let's just do this

I interrupted the "impromptu" tradition--previously here, here and here (that last one spilled into a part two)--last week to answer the obvious question people ask me about this blog: why?

(To be fair, that's not usually the first question; the first question is something along the lines of "you're doing what?" with a sort of shocked, confused tone.)

Today, I will not be interrupting... I don't think. I will be attempting to once again link impromptu speaking prompts to Groundhog Day.

"Patriotism is the willingness to kill and be killed for trivial reasons." - Bertrand Russell

I think it's necessary to broaden this one right off the bat to link it to Groundhog Day since, obviously, this film has next to nothing to do with patriotism. But, if we broaden this out to something bigger, it connects. See, I think this quotation is dealing not exclusively in "patriotism" but all -isms. When we subscribe to -isms, we set aside some of our own will, effectively, letting a belief system we didn't create (most of the time, anyway) dictate what we do and what we don't do. And, it obviously is not explicitly about killing or being killed either, but about living. When we subscribe to an -ism, that -ism (if we're doing it "right") guides our lives on at least some level.

But, what about Phil Connors? Rita rightly terms Phil egocentric, so we could say he subscribes pre-loop (and early within the loop) to egocentrism; what feels good for him is worth his energy and what others would put upon him is something to avoid or at least complain about. Phil doesn't want to go to Punxsutawney for Groundhog Day but he does it because it's his job. And, his job comes with certain perks--in Rubin's original script, for example, Rita says, "the entire secretary pool is a Phil Connors relief club"--and makes him relatively famous, so his ego gets fed. It's not enough of course, hence his bragging (or probably lying, at least in the film version) about a major network being interested in him. His egocentrism drives his every action, his every put down, his every complaint. He doesn't deliberately (per se) put himself before everyone else; at this point in his egocentric life, he's on autopilot and that selfish stuff just comes naturally.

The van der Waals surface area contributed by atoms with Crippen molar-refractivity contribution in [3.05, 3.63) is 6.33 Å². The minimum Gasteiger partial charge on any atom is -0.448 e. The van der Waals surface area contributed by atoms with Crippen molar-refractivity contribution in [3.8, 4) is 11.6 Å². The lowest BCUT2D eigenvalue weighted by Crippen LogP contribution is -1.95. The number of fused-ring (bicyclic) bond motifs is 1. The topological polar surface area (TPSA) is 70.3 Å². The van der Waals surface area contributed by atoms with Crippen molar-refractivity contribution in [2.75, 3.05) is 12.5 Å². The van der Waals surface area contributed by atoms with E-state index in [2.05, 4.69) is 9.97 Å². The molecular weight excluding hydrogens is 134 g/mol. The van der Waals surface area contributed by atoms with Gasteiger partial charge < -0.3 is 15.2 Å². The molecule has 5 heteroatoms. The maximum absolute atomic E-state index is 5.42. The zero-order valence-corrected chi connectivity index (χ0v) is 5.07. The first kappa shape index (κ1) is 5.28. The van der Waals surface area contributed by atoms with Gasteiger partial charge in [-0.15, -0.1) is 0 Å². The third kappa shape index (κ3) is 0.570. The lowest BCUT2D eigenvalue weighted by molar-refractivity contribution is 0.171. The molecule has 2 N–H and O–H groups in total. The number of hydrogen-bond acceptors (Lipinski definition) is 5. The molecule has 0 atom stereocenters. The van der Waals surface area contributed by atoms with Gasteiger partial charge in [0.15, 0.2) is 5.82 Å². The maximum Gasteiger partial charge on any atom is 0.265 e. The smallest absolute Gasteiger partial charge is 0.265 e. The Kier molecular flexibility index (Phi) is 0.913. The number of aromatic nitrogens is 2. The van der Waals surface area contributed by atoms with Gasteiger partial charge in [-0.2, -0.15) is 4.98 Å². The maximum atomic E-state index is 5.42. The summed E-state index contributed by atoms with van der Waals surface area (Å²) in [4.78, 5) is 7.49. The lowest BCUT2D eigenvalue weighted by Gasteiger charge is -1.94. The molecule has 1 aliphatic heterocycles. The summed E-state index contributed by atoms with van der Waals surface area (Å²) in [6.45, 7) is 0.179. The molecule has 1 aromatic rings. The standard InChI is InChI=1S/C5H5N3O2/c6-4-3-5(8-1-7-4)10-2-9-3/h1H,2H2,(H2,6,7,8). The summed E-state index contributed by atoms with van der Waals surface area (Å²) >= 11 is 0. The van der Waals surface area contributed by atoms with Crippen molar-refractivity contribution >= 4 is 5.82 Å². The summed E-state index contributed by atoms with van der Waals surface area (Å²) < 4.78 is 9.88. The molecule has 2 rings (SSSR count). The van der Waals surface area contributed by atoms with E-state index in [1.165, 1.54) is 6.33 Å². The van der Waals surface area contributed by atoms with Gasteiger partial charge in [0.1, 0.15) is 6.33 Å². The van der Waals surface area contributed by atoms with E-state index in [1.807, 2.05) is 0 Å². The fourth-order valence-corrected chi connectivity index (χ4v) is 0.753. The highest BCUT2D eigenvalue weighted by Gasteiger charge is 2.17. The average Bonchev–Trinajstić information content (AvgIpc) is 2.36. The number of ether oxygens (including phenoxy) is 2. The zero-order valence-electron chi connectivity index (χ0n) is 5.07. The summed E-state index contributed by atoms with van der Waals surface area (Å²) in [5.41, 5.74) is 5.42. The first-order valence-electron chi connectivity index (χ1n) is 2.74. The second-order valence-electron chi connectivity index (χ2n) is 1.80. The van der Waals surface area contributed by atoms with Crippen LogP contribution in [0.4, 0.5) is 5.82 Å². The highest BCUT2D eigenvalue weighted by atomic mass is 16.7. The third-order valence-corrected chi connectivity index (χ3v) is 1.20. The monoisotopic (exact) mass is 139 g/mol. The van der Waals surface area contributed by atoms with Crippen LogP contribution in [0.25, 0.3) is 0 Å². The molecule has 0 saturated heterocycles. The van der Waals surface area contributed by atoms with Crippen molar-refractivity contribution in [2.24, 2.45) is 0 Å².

"Gratitude is a fruit of great cultivation; you do not find it among gross people." - Samuel Johnson

Given this quotation in an impromptu round, I would have to assume the modern use for "gross." With the benefit of the internet, I can see that gross doesn't necessarily mean dirty or unkempt or disgusting; it might have just meant "large" for Samuel Johnson, living a few hundred years ago. Still, the point is much the same to his quotation. In either case, gross people are thankless people, and presumably a little hedonistic. Much like the previous quotation, this takes me to pre-loop and early-loop Phil. He's thankful for nothing. For example, Day 4 (after his epiphany on the road with Gus and Ralph) he thanks Mrs. Lancaster for asking how he slept and tells her he's love some of her coffee. On Day 1, he just made a joke about sleeping alone and insulted her under his breath for not knowing a better quality of morning beverage, so to speak. But, the last day of the loop, Phil accepts gratitude from several people, and arguably his Chekhov report indicates a certain gratitude he has, as well, for the people of Punxsutawney. Phil's not the big gross guy, but I think he's definitely the kind of guy Johnson was referring to. And so, it's not until he is better cultivated that he is able to give and receive thanks.

"Life is nothing but a competition to be the criminal rather than the victim." - Bertrand Russell (again)

This must obviously be taken as a metaphor, because life is certainly not about being a literal criminal. I would interpret this quotation to mean that in life we compete to be the guy on top rather than the guy on the bottom. Russell may be making a deliberate value judgment in suggesting the guy on top is a criminal, but figuratively, I don't think this quotation necessarily means we are all automatically bad people just for taking part in the competition of modern life. Phil Connors, though--pre-loop and early-loop Phil is not a good guy. He lies for sex (and this simplistic take on the Phil Connoring process is how I often described it when I would actually do impromptu speeches, by the way), he punches a guy just for talking to him three days in a row; Ned is annoying, to be sure, but if we went around punching everyone who annoyed us, the world would be full of a lot more bruised people. Phil's early loop experience is certainly fitting with Russell's notion of competition, and Phil is the criminal. And, really, thinking more on it, I think it is perhaps quite deliberate, Russell's use of "criminal" because competing constantly to be better off than everyone else is not something we should probably view as positive. Being the best we can be ourselves--that's a different matter entirely.